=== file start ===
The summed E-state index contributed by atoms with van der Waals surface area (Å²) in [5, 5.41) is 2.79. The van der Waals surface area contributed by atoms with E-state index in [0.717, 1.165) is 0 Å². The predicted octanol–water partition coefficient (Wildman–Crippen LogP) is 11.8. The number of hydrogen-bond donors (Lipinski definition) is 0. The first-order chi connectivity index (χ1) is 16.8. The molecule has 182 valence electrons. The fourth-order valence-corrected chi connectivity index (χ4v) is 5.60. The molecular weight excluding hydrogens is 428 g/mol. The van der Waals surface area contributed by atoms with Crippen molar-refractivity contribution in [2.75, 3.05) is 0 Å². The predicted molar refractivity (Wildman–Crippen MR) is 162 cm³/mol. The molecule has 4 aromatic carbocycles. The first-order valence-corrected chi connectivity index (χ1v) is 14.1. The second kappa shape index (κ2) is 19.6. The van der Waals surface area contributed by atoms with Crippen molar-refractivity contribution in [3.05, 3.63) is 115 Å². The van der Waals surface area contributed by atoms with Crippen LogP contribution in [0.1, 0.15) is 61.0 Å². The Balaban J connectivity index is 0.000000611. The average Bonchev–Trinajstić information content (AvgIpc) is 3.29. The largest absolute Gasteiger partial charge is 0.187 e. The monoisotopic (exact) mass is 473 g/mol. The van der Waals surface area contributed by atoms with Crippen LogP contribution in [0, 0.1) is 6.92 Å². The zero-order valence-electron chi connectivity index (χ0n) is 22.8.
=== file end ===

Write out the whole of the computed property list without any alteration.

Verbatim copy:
The summed E-state index contributed by atoms with van der Waals surface area (Å²) in [5, 5.41) is 2.79. The van der Waals surface area contributed by atoms with E-state index in [0.717, 1.165) is 0 Å². The predicted octanol–water partition coefficient (Wildman–Crippen LogP) is 11.8. The number of hydrogen-bond donors (Lipinski definition) is 0. The first-order chi connectivity index (χ1) is 16.8. The molecule has 182 valence electrons. The fourth-order valence-corrected chi connectivity index (χ4v) is 5.60. The molecular weight excluding hydrogens is 428 g/mol. The van der Waals surface area contributed by atoms with Crippen molar-refractivity contribution in [2.75, 3.05) is 0 Å². The predicted molar refractivity (Wildman–Crippen MR) is 162 cm³/mol. The molecule has 4 aromatic carbocycles. The first-order valence-corrected chi connectivity index (χ1v) is 14.1. The second kappa shape index (κ2) is 19.6. The van der Waals surface area contributed by atoms with Crippen molar-refractivity contribution in [3.05, 3.63) is 115 Å². The van der Waals surface area contributed by atoms with Crippen LogP contribution in [0.1, 0.15) is 61.0 Å². The Balaban J connectivity index is 0.000000611. The average Bonchev–Trinajstić information content (AvgIpc) is 3.29. The largest absolute Gasteiger partial charge is 0.187 e. The monoisotopic (exact) mass is 473 g/mol. The van der Waals surface area contributed by atoms with Crippen LogP contribution in [0, 0.1) is 6.92 Å². The zero-order valence-electron chi connectivity index (χ0n) is 22.8.